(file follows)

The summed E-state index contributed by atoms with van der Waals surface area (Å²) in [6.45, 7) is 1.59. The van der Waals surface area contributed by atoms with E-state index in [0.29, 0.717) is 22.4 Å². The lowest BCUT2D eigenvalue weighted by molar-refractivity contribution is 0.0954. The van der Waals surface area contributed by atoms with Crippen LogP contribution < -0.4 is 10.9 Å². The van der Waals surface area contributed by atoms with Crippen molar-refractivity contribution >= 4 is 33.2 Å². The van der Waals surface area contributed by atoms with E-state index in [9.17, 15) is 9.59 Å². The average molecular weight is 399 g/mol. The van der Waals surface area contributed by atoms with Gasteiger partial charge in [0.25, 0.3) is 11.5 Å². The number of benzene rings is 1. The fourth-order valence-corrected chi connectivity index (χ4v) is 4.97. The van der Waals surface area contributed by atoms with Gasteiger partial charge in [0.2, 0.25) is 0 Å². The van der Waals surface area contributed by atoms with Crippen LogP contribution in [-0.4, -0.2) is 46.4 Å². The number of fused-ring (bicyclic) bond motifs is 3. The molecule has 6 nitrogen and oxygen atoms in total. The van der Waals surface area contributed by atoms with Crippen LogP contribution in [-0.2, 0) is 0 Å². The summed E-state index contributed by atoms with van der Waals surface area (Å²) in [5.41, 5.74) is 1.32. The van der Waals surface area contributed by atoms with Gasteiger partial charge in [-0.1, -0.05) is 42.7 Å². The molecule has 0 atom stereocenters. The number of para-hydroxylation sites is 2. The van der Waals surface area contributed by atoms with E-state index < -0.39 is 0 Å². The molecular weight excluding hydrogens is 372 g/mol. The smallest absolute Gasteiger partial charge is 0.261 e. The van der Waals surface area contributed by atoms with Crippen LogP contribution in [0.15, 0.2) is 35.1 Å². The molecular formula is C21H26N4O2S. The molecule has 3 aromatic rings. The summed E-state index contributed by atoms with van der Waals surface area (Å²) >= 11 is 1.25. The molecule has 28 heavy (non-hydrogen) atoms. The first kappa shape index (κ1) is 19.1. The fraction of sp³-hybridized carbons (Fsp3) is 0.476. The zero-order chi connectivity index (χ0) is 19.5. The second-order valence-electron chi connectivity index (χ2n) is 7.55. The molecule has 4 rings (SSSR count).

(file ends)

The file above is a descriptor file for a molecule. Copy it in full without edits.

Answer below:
The summed E-state index contributed by atoms with van der Waals surface area (Å²) in [6.45, 7) is 1.59. The van der Waals surface area contributed by atoms with E-state index in [0.29, 0.717) is 22.4 Å². The lowest BCUT2D eigenvalue weighted by molar-refractivity contribution is 0.0954. The van der Waals surface area contributed by atoms with Crippen LogP contribution < -0.4 is 10.9 Å². The van der Waals surface area contributed by atoms with Crippen molar-refractivity contribution >= 4 is 33.2 Å². The van der Waals surface area contributed by atoms with E-state index in [9.17, 15) is 9.59 Å². The average molecular weight is 399 g/mol. The van der Waals surface area contributed by atoms with Gasteiger partial charge in [0.25, 0.3) is 11.5 Å². The number of benzene rings is 1. The fourth-order valence-corrected chi connectivity index (χ4v) is 4.97. The van der Waals surface area contributed by atoms with Gasteiger partial charge in [0.2, 0.25) is 0 Å². The van der Waals surface area contributed by atoms with Crippen LogP contribution in [-0.4, -0.2) is 46.4 Å². The number of fused-ring (bicyclic) bond motifs is 3. The molecule has 6 nitrogen and oxygen atoms in total. The van der Waals surface area contributed by atoms with Crippen LogP contribution in [-0.2, 0) is 0 Å². The summed E-state index contributed by atoms with van der Waals surface area (Å²) in [5.41, 5.74) is 1.32. The van der Waals surface area contributed by atoms with Gasteiger partial charge in [-0.1, -0.05) is 42.7 Å². The molecule has 0 atom stereocenters. The number of para-hydroxylation sites is 2. The van der Waals surface area contributed by atoms with E-state index < -0.39 is 0 Å². The molecular weight excluding hydrogens is 372 g/mol. The smallest absolute Gasteiger partial charge is 0.261 e. The van der Waals surface area contributed by atoms with Crippen LogP contribution in [0.15, 0.2) is 35.1 Å². The molecular formula is C21H26N4O2S. The molecule has 3 aromatic rings. The summed E-state index contributed by atoms with van der Waals surface area (Å²) >= 11 is 1.25. The molecule has 28 heavy (non-hydrogen) atoms. The first kappa shape index (κ1) is 19.1. The fraction of sp³-hybridized carbons (Fsp3) is 0.476. The zero-order chi connectivity index (χ0) is 19.5. The second-order valence-electron chi connectivity index (χ2n) is 7.55. The molecule has 4 rings (SSSR count).